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Cocker Spaniel

The Cocker Spaniel is a beautiful dog that has the characteristic of a perfect family pet. The Cocker Spaniel puppy is mild-mannered and easy to get along with. These playful and energetic puppies will bring a smile to anyone's face. The Cocker Spaniel dog breed is obedient and devoted by nature, which makes it very easy to train. These beautiful puppies are great family-friendly companions and fantastic working dogs. They are affectionate, being particularly good with children. 

BREED TYPE / MIX Purebred ENERGY Moderate SHEDDING Average TRAINING Responsive TEMPERAMENT Sweet, Loyal, Joyful, Outgoing ADULT WEIGHT 26-32 lbs ADULT HEIGHT 14-15 in LIFE SPAN 12-15 yrs

Characteristics

  • The Cocker Spaniel puppy is outgoing, friendly, and easy to get along with 
  • As a mild-mannered and loving dog, the cute Cocker Spaniel is very easy to train 
  • The average lifespan of a Cocker Spaniel is somewhere between 12 to 15 years, but they can live longer 
  • Cocker Spaniels are an adorable, moderately sized dog breed with males standing at 15 inches tall and females at 14 inches 
  • The Cocker Spaniel coat won’t shed much and is very easy to brush 
  • Thriving on human companionship the Cocker Spaniel dog breed does very well with children. They get along well with other animals too, including cats 
  • The Cocker Spaniel's average size is medium and it is known for its loving personality and its ability to be both a family pet and a good companion for an active lifestyle 
  • They were bred as gun dogs to flush and retrieve game so they love to play around in the water 
  • Cocker Spaniel puppies come in many colors including black, light cream, red, white, and brown 

Appearance

Cocker Spaniels are moderately sized and beautiful dogs with thick and wavy coats. A male Cocker Spaniel is 15 inches tall and a female Cocker Spaniel grows to be 14 inches tall. Males should not weigh more than 30 pounds and females should not weigh more than 25 pounds. Cocker Spaniel puppies come in many colors including black, light cream, red, white, and brown. Their big dreamy eyes are usually what first capture people's attention. They have long, lush ears that people can't resist petting. 

The English Cocker Spaniels are a breed that has a very different look than the American Cocker Spaniels. The English Cocker Spaniel, being taller than it is long, looks very different from the American Cocker Spaniel, which is longer than it is tall. The English Cocker Spaniel also has a pointed muzzle, whereas the American Cocker Spaniel's muzzle is rounder. 

Temperament

The Cocker Spaniel's temperament is a playful, friendly, and affectionate one. They are cute, smart, and trusting of their owners. However, they sometimes have a hunting instinct. In order to keep them happy, they need to be treated with care. Cocker Spaniel puppies are the happiest companions at home and will do anything for their human family. Of course, this doesn't mean that they do not enjoy the occasional snuggle or run around in the yard. They are up for what the owners want to do with them and they are always up for new friends. They love meeting new people and can be reserved at first, but they quickly break out of their shells and become fast friends.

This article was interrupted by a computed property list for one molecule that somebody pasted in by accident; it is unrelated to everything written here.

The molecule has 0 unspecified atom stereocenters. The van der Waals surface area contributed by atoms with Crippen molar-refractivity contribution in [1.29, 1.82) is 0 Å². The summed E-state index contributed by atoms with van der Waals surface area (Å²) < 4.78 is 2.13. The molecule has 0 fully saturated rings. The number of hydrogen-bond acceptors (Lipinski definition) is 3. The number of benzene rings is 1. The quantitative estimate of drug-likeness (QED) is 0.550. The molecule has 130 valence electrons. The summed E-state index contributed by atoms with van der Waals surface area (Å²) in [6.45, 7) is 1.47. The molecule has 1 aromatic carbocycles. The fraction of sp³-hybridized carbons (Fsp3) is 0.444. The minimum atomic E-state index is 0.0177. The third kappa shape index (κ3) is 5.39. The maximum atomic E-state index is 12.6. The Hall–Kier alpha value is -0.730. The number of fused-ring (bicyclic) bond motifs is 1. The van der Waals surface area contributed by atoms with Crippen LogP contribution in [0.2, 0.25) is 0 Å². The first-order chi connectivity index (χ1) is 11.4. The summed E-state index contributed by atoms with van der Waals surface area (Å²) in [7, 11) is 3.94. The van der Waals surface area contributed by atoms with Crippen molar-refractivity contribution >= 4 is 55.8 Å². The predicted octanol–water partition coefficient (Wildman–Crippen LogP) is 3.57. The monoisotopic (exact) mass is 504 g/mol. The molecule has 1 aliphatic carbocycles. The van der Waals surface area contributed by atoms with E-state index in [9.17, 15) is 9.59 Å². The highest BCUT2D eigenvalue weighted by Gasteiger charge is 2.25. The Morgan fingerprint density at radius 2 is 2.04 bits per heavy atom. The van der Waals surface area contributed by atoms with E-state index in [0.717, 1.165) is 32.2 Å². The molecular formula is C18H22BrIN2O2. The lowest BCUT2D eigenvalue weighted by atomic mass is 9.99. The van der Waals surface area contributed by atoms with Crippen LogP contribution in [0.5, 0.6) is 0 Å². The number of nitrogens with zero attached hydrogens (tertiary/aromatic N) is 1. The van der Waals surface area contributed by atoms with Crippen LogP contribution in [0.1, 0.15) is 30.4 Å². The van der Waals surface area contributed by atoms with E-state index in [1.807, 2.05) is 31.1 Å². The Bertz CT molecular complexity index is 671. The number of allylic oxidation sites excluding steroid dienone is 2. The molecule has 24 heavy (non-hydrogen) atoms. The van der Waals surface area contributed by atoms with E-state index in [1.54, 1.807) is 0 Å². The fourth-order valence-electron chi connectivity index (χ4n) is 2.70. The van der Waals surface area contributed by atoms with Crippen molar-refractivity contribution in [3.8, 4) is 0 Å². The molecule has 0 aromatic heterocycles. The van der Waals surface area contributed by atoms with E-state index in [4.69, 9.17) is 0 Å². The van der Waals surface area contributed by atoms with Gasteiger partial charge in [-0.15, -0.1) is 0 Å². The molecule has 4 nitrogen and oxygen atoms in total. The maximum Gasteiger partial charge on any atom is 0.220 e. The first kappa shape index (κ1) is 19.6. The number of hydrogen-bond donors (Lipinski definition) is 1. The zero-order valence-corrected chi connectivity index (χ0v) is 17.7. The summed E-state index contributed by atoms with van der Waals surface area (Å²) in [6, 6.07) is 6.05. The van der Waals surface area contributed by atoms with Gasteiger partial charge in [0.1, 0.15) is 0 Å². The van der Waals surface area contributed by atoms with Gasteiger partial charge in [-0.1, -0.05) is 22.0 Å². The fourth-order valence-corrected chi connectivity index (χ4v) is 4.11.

Cocker Spaniels get along well with other animals too, including cats. But if you have a bird for a pet, it's not typically an option for them to live in the same house. These dogs are great at hunting, meaning they are not a good fit for households with any other birds. 

Care

Grooming

Just like with any other dog, the Cocker Spaniel grooming requires some attention on your part. The Cocker Spaniel is known for its long and silky fur, which can grow to floor length. But grooming your dog isn’t just about keeping him looking good. It is essential for your pet’s health. 

An adult Cocker Spaniel should be groomed at least every three days to maintain his appearance, but if you like to walk him in the countryside, he may need more frequent brushing. He is likely to pick up grass seeds, burrs, and other wastes while out exercising in the wild.  

Cocker Spaniels are moderate shedders. Although they look different, American and English Cocker Spaniels are the same when it comes to shedding levels. They shed most in spring and fall, which is the change in daylight hours and temperature. In order to maintain their coat, you should groom your cute Cocker Spaniel every day during these seasons.  

It’s always a good idea to bathe your Cocker Spaniel once a month. Bathing your dog will help remove dirt and dust that may be building up on his coat. Monthly bathing can also help with the odor, which may begin to come out after a while. 

Exercise Needs

The Cocker Spaniel is a moderately active dog that fancies long walks and indoor games with the family. Although they are not the sportiest breed, Cocker spaniels do enjoy an occasional hike or game of fetch. The ideal routine for these lovely dogs should include at least one or two daily walks and some mentally stimulating games indoors.  

Health

Cocker Spaniel puppies are adorable and loving pets, but their tendencies to certain illnesses require careful observation. They're vulnerable to many of the affections that other dogs can suffer from, such as rabies, distemper, and parvo. Cocker Spaniels can also be prone to obesity. It is a serious disease that can lead to joint problems, metabolic disorders, back pain, and heart disease.